(2) Is it still the numbering “convention” that services which are identified for future transition to Frequent status have route numbers ending in “0”? I see 120, 380, 650, 670 all featured on various AT maps, and my understanding is that these will eventually become frequent (and presumably drop the “0”). But what about the Richmond Road services, which had initially been conceived of as a Frequent route but which remains at 20 min offpeak frequency? This is now the 105, rather than Route 100, which I’d have expected if it was to eventually become frequent as Route 10 – has that idea been abandoned? And will the 380 eventually become Route 38 when they finally get that frequency consistently to 15-minute all-day, instead of the present 15-20 min frequency – with some random 10-minute frequencies? My quick count shows that there are only four 20-minute “gaps” in the timetable during 7am to 7pm hours – surely this is a quick fix that could bring the 380 fully into Frequent status?

    1. Interesting history & re the drop the 0 theory, could be about right. see my comment above re future review relating to the 650.

      The current route 10 to Onehunga, is this roughly where the trolley bus use to travel along?

    2. Yeah absolutely it look likes the NEX will remain the only omni-directional night bus. They are stripping the omni-directional Birkenhead night bus under NN North though unfortunately. They also seem to be stripping the NEX to hibiscus coast station… not that getting left in a parking lot in the middle of nowhere at 2-3am in the morning is of much value though… I suppose people got a taxi or family to pick them up from there though…

      The lack of both directions has always been bizzare to me too, i.e. people going to a party or family event in say New Lynn and then wanting to go home at 1-2am on Fri-Sat to Pt Chev… bus only runs one way…

      The other thing is… workers… Fri-Sat isn’t the only night these buses would be useful. Shift workers are forced to pay RFT with no alternative, and also generally have to pay for parking for part of their shift. They also have to deal with counter-peak congestion dependent on their shift times… Where are the buses?

  7. Yes love the new 75 and 20 routes. Also the 66 which is in my backyard & services the currently dead PT zone of western part of Penrose Rd, they also put in more bus stops for this than I was expecting. Looking forward to an upgrade on all frequent routes to perhaps every 10 mins sometime.

  8. “This service will also be very handy for Western line users, as they will be able to transfer at outside Kingsland station to Route 20 to take them to Ponsonby and Wynard Quarter.”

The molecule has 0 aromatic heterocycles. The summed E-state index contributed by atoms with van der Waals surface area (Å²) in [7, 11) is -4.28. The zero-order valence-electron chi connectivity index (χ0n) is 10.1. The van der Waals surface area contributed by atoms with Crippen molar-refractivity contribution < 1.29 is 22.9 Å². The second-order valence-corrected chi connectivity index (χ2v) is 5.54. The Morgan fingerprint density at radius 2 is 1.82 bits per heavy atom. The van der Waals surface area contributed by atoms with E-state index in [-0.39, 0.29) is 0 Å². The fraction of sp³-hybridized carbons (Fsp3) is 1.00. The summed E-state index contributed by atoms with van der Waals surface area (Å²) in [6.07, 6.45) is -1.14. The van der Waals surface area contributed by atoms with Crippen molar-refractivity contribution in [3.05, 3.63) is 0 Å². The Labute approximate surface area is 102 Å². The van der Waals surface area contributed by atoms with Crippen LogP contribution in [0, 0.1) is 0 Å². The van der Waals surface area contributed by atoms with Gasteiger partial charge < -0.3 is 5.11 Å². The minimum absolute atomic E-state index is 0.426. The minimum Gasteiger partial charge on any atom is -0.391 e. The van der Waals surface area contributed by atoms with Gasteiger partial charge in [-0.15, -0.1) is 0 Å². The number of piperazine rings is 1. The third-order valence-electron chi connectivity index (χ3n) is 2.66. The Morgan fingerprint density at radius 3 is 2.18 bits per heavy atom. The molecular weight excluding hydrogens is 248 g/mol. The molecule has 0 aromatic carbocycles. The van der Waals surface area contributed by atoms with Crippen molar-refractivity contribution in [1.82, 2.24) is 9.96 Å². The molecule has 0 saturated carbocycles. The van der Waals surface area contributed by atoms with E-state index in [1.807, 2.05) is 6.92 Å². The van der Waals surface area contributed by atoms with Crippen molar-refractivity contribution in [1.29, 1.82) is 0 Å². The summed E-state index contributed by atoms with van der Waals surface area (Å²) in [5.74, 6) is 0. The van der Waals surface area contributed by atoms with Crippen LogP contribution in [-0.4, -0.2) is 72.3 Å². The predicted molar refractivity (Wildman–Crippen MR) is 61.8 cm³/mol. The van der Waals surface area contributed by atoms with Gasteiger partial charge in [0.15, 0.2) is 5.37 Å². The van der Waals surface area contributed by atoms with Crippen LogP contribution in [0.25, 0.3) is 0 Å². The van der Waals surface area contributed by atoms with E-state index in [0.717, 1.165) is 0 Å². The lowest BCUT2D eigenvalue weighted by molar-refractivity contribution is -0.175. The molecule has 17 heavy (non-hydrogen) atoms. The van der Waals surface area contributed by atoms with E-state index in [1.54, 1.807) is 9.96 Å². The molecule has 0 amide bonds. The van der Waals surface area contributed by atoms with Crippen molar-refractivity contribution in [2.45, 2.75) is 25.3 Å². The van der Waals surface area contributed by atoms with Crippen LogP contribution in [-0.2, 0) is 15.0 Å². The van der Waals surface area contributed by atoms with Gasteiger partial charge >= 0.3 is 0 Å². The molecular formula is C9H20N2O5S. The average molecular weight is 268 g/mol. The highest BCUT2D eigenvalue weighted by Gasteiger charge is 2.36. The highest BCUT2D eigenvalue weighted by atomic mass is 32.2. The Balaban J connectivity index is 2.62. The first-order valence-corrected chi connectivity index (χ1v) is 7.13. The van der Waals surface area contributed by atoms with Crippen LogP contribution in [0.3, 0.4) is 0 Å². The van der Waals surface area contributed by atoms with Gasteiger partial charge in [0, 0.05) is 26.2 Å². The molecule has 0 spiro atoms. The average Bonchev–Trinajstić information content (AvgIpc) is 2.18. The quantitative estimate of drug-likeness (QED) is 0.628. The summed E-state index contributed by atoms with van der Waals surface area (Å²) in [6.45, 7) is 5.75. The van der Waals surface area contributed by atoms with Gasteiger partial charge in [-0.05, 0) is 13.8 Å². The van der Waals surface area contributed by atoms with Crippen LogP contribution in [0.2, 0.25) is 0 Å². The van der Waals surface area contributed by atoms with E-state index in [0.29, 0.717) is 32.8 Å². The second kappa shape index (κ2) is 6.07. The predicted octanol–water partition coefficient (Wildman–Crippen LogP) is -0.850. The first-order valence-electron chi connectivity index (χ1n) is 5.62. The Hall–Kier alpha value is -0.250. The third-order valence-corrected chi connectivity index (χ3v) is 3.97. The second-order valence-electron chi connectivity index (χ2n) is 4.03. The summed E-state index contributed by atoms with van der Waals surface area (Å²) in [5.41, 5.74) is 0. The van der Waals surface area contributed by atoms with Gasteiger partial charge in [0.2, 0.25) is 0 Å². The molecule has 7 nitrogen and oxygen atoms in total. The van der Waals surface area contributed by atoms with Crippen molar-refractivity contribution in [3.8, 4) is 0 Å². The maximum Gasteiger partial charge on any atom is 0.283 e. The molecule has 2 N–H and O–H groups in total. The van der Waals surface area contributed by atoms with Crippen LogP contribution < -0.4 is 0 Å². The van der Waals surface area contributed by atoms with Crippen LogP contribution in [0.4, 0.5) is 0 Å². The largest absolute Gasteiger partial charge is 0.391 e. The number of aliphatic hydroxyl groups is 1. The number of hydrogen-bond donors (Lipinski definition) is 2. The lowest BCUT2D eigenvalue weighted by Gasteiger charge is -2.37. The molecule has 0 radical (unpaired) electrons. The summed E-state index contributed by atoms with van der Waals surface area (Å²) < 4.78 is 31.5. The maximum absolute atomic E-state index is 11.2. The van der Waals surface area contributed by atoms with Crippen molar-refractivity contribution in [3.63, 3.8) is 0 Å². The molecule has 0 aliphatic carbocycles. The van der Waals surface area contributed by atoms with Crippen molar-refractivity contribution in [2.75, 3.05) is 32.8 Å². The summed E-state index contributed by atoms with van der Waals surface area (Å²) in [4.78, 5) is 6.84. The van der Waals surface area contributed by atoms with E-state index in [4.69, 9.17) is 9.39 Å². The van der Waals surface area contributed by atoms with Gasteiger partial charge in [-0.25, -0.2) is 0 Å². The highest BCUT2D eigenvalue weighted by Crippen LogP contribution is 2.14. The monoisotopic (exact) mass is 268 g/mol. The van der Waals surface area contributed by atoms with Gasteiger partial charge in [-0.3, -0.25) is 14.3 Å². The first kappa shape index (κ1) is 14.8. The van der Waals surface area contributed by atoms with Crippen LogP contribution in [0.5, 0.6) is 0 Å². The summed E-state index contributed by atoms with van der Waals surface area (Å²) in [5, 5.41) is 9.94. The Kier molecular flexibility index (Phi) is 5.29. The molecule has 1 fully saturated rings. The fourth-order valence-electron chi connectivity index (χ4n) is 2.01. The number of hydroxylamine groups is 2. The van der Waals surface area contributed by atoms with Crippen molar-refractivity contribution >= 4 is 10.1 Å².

That transfer would mean a 230-metre walk that includes either two road crossings (one signalised, one side street) or one dash across a four-lane road. The bus stop in question, on the northern side of New North Road, is too far away from the train station to enable easy transfers.

    1. But in the other direction, it’s a breeze. A transfer to the Inner Link at Grafton (as now) is the other option but that doesn’t serve the same catchment as the 20. Anyway, 230m is not outrageous – for this passenger at least.

      1. I don’t have any problems with walking 230 metres either – yay for us able-bodied people! But this is 230 metres that includes two road crossings to a bus stop whose location isn’t clear or signposted (you can’t see it from the station), and covering a stretch of footpath notorious for footpath parking – which all in all adds about three minutes to the journey (again, for an able-bodied person). It’s just an example of a transfer sounding good on paper, but there seemingly hasn’t been put much thought or work (yet) into what this transfer would mean for people in practice.

          1. Way finding train to bus and vice versa – they could do what hospitals do and put those coloured lines on the ground linking stops and platforms. Use the colour ov the bus route number

          2. Second the coloured lines option Simon – they are great for finding your way around hospitals, a foolproof method when in a hurry/under stress etc., even if not used to the building.
            It would be great to see the new route colours used in wayfinding between stops!

  9. One difference between the brochure, the NN map out now (& the specific timetable) is the 68 route last bit goes via the motorway just before Onehunga which is interesting.